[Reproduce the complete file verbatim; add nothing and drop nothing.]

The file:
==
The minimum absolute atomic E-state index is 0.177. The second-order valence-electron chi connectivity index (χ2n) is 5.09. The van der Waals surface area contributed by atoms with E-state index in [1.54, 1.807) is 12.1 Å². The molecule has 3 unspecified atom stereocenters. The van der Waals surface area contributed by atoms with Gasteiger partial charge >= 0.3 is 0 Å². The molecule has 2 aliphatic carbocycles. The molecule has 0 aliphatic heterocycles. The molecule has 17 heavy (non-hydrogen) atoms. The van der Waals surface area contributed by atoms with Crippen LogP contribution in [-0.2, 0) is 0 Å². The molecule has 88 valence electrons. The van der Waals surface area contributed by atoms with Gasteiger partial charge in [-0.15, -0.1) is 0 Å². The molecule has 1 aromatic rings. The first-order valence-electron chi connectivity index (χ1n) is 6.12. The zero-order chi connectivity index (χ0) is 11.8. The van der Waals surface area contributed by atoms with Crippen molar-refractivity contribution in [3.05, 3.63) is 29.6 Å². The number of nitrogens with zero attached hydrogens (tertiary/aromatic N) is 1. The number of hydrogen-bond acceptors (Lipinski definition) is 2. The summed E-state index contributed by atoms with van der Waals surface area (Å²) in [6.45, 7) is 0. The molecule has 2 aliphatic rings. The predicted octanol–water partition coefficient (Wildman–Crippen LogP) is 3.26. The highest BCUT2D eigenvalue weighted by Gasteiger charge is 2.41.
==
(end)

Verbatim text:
The minimum absolute atomic E-state index is 0.177. The second-order valence-electron chi connectivity index (χ2n) is 5.09. The van der Waals surface area contributed by atoms with E-state index in [1.54, 1.807) is 12.1 Å². The molecule has 3 unspecified atom stereocenters. The van der Waals surface area contributed by atoms with Gasteiger partial charge >= 0.3 is 0 Å². The molecule has 2 aliphatic carbocycles. The molecule has 0 aliphatic heterocycles. The molecule has 17 heavy (non-hydrogen) atoms. The van der Waals surface area contributed by atoms with Crippen LogP contribution in [-0.2, 0) is 0 Å². The molecule has 88 valence electrons. The van der Waals surface area contributed by atoms with Gasteiger partial charge in [-0.15, -0.1) is 0 Å². The molecule has 1 aromatic rings. The first-order valence-electron chi connectivity index (χ1n) is 6.12. The zero-order chi connectivity index (χ0) is 11.8. The van der Waals surface area contributed by atoms with Crippen molar-refractivity contribution in [3.05, 3.63) is 29.6 Å². The number of nitrogens with zero attached hydrogens (tertiary/aromatic N) is 1. The number of hydrogen-bond acceptors (Lipinski definition) is 2. The summed E-state index contributed by atoms with van der Waals surface area (Å²) in [6.45, 7) is 0. The molecule has 2 aliphatic rings. The predicted octanol–water partition coefficient (Wildman–Crippen LogP) is 3.26. The highest BCUT2D eigenvalue weighted by Gasteiger charge is 2.41.